When it comes to the random map generator... Quite frankly, you'd need to create far more than 100 maps to cater to all the specific criteria that it allows for players to get things the way they want. Much as OrionM42 highlighted.

In the average game that gives me 100 maps and I'll find maybe 5 that I care to play. Even poor random map generators add significantly more replayability to a game than those 5 maps.

But I have a freakishly good (though by no means eidetic) memory... Play a map once, and I'll know most of it by heart and won't care to play it again because the sense of discovery will be missing. "Been there, done that." can really hurt a game, and random maps help stave it off.

 

TL;DR: Thanks for the insights. Always great to add new perspectives to my collection.

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September 18, 2012 10:36:11 AM from Elemental Forums Elemental Forums

Quoting marionesi,

1. I had the impression that tactical battles were also quite important in the game. You do a lot of them, and winning or losing them is often crucial to winning or losing a game. Most spells are used either in tactical battles or for tactical battles (strat buffs), and building cities and units is done so to be better at... again, tactical battles. I understand that you are trying to reduce the time spent in battles in order for players to enjoy other parts of the game, where arguably most of the time is spent. But the tension is towards the upcoming battles. FE is not CIV (which I like a lot, don't get me wrong). Heroes, spells, loots, all of them add to the RPG part, and a large share of it involves...

Tactical battles are a major focus of the game.  But for me they aren't the end goal.  We didn't build the game to have tactical battles, then work back into all the systems that feed into that.  We built a game around building an empire, cities armies and units.  It was that last piece of focusing on unit customization and growth that required a way for those specific choices to be meaningful, hence the need for tactical battles.

 

Quoting marionesi,
2. Point 2 seems much broader than just "does it solve a problem". Looking at the example, it seems you're asking also whether it introduces new mechanics for the player (having to connect cities) as well as decisions (cut enemy connections, prevent them from cutting yours). Actually, i suspect the original problem (point2) that this mechanic addressed was unrest, and the side effects (point3) were to introduce new mechanics and decisions for the players...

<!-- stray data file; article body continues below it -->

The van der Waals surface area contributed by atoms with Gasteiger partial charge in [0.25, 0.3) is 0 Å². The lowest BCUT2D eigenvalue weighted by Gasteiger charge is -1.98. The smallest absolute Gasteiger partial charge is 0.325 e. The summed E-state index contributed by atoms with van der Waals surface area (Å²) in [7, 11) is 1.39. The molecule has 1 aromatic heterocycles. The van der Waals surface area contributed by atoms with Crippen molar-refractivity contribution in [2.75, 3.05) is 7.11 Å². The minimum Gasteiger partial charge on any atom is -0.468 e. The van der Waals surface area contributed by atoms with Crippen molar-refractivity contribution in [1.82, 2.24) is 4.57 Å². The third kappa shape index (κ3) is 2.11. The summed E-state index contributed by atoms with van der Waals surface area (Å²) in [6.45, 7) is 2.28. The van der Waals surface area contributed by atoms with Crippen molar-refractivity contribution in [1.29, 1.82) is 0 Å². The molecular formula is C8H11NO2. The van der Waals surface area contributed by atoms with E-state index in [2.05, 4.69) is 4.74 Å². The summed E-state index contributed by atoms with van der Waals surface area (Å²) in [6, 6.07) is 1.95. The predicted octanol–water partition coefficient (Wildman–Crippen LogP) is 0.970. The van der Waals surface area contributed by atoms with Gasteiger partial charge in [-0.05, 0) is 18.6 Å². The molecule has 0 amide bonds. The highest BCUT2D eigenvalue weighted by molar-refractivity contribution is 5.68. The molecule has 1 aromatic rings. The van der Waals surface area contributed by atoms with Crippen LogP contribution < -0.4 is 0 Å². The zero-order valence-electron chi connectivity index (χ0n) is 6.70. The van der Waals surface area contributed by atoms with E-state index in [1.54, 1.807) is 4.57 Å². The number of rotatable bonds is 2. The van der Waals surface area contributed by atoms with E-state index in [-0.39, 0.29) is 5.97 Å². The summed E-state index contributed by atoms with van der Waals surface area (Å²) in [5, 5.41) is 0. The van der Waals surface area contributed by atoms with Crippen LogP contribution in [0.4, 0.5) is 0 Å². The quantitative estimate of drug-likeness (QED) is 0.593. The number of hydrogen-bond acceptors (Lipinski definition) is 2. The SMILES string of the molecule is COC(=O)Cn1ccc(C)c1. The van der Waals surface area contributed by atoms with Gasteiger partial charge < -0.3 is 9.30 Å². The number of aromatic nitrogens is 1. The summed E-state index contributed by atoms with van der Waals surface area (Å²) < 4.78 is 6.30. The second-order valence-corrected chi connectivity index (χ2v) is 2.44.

I agree.  The unrest effect was a much bigger deal for me too.  Brad suggested it for the empire building effect, I liked it for the unrest effect.  Either way it worked out well.

Quoting LNQ,
I started wondering about this part:

 

* Origonally the only way to get good champion equipment and experience was through quests, so players that didn't research the techs to unlock them would never have good champions.  But getting equipment and leveling your champions through other things was fun, so we changed the design and removed the tech requirement from quests (which were also fun, but didn't offer any rewards unique or consistent enough to be worth spending valuable research time).

 

Can you explain what do you mean that quest tech requirements were fun? Do you mean fun to design? Because I don't see how they would seem fun from a player's perspective.

That's a good point.  Putting tech reqs on quests was never "fun" (blocking mechanics rarely are).  The original intention was that there was 5 main strategy's the player could pursue for the game, Economy, Military, Magic, Champions and Diplomacy (in early versions there were 5 tech tree's to cover these areas).

With these 5 tech lines the player had to choose which of these he was going to focus on for his game.  He could focus on one, or split up and grab some of one tree and some of another, spread it out equally among all trees, etc.  For example a player could choose to research Champion type techs (which would unlock quests and the ability to recruit higher level champions).  But in doing so he would be spending research that could be spent on economy, military, magic or diplomacy techs.